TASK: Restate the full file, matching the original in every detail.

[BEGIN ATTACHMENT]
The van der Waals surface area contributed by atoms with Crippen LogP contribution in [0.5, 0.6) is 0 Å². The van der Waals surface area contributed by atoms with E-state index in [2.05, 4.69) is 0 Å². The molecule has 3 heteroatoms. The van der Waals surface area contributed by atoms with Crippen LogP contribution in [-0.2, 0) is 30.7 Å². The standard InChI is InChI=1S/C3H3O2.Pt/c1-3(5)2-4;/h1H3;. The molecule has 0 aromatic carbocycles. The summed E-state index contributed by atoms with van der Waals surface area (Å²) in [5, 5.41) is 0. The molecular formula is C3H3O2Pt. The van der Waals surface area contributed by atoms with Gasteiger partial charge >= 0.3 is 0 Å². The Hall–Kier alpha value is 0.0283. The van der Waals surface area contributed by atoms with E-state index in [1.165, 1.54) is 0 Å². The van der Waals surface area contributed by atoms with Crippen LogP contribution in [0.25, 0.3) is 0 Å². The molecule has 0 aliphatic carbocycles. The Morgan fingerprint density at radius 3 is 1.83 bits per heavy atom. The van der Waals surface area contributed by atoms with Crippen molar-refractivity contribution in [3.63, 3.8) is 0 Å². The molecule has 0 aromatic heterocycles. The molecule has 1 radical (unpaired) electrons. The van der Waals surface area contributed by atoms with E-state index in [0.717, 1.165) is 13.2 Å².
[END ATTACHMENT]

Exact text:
The van der Waals surface area contributed by atoms with Crippen LogP contribution in [0.5, 0.6) is 0 Å². The van der Waals surface area contributed by atoms with E-state index in [2.05, 4.69) is 0 Å². The molecule has 3 heteroatoms. The van der Waals surface area contributed by atoms with Crippen LogP contribution in [-0.2, 0) is 30.7 Å². The standard InChI is InChI=1S/C3H3O2.Pt/c1-3(5)2-4;/h1H3;. The molecule has 0 aromatic carbocycles. The summed E-state index contributed by atoms with van der Waals surface area (Å²) in [5, 5.41) is 0. The molecular formula is C3H3O2Pt. The van der Waals surface area contributed by atoms with Gasteiger partial charge >= 0.3 is 0 Å². The Hall–Kier alpha value is 0.0283. The van der Waals surface area contributed by atoms with E-state index in [1.165, 1.54) is 0 Å². The van der Waals surface area contributed by atoms with Crippen LogP contribution in [0.25, 0.3) is 0 Å². The molecule has 0 aliphatic carbocycles. The Morgan fingerprint density at radius 3 is 1.83 bits per heavy atom. The van der Waals surface area contributed by atoms with Crippen molar-refractivity contribution in [3.63, 3.8) is 0 Å². The molecule has 0 aromatic heterocycles. The molecule has 1 radical (unpaired) electrons. The van der Waals surface area contributed by atoms with E-state index in [0.717, 1.165) is 13.2 Å².